Winning clients as a freelancer means having to send well-written proposals, which typically will have to include your portfolio and a cover letter. As with any job application, your cover letter is very important—it’s the first thing a potential client will read from you and decide from there whether they’ll look into you and your work any further.
Also, the moment a freelance job is posted on most platforms on the internet, it becomes visible to thousands of people who are just as or even more skilled than you. If you’re just starting out, how do you set yourself apart? Here are some tips to help you write a cover letter that stands out against the competition.
As already mentioned, a client who posts a job online will definitely get a lot of replies. It can be overwhelming for them to go through a sea of emails, so you need to stand out and show you can provide value on the get-go, i.e. your subject line (or title if the platform calls for it) as well as your first two sentences.
Your subject line or title is the first thing the client sees when they look at your proposal, so make sure you show you are ready to work and help them solve their problem right there. Some examples to consider:
Then, your first one or two sentences need to immediately answer the question: “Can this individual help me solve the problem I have?” After all, that’s what they’re asking themselves as they open your email. Below is an example:
“I saw that you are looking for a content writer to create content for your blog. This sounds like an amazing opportunity and I think we may be a great fit to work together.”
Even if the client hasn’t asked for them yet, it doesn’t hurt to add links to relevant work samples in your cover letter. The keyword here is relevant. The client may not care about the amount of work showcased in your portfolio—but they will care about whether you have the experience to help them solve their problem, so send your work in a way that communicates that.
It may be wise not to link to your entire portfolio just yet, as they’re too busy to sift through emails from all the other applicants. Instead, select one or two projects to share that may be related to their project, and describe how you can apply your experience from the projects to theirs. The client will appreciate that you lessened their work by simply putting only relevant information in the email for them.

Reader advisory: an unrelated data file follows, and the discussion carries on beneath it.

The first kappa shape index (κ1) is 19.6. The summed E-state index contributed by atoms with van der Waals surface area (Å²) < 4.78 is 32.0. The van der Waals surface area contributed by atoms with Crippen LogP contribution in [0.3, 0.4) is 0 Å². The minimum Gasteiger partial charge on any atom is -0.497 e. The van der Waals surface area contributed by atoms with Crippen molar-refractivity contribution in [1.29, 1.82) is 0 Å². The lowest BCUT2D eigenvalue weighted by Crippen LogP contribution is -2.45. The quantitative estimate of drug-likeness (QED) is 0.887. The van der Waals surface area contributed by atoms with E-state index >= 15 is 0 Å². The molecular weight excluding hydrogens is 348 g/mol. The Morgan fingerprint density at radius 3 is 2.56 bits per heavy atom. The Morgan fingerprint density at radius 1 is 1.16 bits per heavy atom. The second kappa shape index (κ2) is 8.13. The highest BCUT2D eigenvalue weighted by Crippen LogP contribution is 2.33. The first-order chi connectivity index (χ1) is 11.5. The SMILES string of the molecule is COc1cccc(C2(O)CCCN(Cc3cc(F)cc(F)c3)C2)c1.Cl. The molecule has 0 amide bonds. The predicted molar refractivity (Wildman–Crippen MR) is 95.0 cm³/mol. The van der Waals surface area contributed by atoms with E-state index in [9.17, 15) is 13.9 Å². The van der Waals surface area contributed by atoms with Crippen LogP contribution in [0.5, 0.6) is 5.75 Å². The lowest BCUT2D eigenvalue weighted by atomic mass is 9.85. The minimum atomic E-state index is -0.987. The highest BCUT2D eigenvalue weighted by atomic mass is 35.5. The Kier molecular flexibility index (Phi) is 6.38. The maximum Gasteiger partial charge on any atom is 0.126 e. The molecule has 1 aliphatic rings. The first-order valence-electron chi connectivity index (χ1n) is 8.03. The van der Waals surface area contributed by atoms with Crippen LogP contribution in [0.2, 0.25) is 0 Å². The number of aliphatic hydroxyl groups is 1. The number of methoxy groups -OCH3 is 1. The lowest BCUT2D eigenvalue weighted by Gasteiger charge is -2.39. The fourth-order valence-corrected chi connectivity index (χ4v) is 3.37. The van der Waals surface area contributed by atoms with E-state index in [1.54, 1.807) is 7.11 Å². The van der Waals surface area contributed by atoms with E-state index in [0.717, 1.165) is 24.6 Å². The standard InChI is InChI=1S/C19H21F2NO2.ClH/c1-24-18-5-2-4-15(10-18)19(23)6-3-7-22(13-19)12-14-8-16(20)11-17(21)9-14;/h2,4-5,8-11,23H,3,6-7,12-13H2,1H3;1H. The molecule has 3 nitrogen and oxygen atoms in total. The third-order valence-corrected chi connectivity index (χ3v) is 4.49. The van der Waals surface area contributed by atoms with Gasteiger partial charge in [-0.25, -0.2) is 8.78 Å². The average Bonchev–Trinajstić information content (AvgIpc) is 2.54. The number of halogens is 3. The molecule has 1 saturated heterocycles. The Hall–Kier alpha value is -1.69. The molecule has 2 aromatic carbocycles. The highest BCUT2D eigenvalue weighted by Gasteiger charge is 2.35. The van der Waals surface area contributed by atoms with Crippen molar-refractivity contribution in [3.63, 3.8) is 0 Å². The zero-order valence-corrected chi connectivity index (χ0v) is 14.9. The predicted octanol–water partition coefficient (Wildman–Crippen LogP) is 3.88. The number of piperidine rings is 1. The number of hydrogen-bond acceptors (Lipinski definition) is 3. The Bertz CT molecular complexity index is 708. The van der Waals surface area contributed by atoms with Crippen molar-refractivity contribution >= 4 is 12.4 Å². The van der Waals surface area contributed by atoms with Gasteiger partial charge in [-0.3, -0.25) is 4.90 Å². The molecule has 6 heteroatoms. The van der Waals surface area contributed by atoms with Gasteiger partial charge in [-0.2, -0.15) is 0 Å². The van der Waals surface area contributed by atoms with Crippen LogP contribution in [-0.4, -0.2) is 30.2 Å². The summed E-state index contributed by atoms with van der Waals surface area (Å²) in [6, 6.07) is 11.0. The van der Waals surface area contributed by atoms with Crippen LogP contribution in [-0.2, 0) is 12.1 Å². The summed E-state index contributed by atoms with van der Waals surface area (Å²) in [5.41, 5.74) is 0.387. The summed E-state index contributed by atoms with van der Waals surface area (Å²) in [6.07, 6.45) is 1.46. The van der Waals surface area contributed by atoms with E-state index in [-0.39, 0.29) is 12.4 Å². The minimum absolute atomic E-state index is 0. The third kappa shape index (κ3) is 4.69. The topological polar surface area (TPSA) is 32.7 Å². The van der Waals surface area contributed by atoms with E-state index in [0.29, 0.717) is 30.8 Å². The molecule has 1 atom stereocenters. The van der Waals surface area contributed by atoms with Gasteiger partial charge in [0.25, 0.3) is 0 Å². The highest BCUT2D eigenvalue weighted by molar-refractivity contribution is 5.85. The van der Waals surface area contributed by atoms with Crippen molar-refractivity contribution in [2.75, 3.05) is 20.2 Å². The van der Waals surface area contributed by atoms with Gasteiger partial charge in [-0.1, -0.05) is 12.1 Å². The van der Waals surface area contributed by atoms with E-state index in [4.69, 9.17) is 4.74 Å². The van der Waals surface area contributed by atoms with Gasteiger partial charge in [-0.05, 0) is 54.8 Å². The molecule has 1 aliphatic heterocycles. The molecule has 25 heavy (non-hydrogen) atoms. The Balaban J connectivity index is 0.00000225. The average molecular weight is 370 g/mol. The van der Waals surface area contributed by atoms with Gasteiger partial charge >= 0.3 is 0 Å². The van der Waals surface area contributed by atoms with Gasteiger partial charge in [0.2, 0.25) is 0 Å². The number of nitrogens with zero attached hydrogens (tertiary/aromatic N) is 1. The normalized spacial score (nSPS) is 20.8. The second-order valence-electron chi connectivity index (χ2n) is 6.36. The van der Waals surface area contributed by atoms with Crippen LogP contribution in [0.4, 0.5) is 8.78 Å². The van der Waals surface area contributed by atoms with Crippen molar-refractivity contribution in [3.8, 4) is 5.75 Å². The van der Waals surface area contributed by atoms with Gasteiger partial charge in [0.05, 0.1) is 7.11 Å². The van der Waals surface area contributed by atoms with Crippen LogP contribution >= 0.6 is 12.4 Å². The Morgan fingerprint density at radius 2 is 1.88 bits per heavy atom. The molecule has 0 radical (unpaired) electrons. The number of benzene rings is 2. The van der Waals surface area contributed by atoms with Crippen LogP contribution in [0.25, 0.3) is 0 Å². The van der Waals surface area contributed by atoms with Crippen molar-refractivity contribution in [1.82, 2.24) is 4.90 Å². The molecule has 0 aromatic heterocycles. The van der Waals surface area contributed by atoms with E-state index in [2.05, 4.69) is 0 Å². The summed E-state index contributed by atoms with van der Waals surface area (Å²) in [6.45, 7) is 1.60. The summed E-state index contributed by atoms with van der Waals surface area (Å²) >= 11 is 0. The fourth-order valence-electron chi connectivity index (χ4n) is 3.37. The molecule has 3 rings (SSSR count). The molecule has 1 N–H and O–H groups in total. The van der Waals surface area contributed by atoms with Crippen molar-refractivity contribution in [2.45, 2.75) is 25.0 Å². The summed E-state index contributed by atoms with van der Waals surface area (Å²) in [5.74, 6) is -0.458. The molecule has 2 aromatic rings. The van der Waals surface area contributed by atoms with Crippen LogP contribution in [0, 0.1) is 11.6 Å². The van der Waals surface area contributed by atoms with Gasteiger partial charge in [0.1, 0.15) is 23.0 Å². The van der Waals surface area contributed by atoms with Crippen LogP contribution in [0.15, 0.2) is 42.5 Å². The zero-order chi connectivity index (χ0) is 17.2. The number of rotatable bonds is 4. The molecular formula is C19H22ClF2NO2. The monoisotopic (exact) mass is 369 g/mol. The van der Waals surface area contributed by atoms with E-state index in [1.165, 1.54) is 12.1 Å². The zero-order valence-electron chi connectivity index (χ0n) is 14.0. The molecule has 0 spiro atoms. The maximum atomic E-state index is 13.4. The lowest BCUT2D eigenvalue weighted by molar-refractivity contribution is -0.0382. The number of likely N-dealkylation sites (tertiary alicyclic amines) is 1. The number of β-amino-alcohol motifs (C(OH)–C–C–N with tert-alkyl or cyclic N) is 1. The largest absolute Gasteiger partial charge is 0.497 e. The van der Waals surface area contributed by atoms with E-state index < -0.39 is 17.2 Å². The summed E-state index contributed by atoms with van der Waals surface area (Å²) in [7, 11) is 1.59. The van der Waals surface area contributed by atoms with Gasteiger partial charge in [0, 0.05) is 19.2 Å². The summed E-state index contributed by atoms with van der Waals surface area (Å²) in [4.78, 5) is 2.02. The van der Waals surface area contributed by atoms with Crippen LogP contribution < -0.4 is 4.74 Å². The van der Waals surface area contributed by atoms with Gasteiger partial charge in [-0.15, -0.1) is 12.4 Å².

Of course, if you’re just starting out, you may be limited in this; but if you don’t have any relevant samples at all, then you probably shouldn’t be selling yourself to someone else just yet. You may want to focus instead on building your portfolio with 2-3 items in a specific industry that you can share by writing a blog or building sample websites later on.
Now if you already have a portfolio up your sleeve but you’re new to a particular platform and looking to get a few clients to build upon, you may want to offer a small discount. Something that communicates “See, I have relevant experience, but none on this platform, so if you feel that I could help you, I’ll do it for a 10% discount.” Win-win.
If there’s anything clients hate, it’s a generic, copy paste proposal with nothing but a portfolio link and a Resume.pdf. They know if your cover letter is being sent to multiple prospects, so you need to show genuine interest in their project.
Since you’re most likely not going to know everything about the project with only the job post, asking one or two questions to clarify things is most ideal. This will not only show your genuine interest in their project, it almost communicates your proactiveness.
At the end of your letter, be sure to mention how the client can best contact you or where they can go if they want to find more information. Provide your phone number and email at the very least, and perhaps a link to your website or portfolio, LinkedIn profile, etc.
Ultimately, think from the client’s point of view when writing a cover letter. You need to remember that your cover letter will be their first impression of you, so immediately communicate that you are the best person to hire because you can solve a problem they have.
The rich text element allows you to create and format headings, paragraphs, blockquotes, images, and video all in one place instead of having to add and format them individually. Just double-click and easily create content.
A rich text element can be used with static or dynamic content. For static content, just drop it into any page and begin editing. For dynamic content, add a rich text field to any collection and then connect a rich text element to that field in the settings panel. Voila!
Headings, paragraphs, blockquotes, figures, images, and figure captions can all be styled after a class is added to the rich text element using the "When inside of" nested selector system.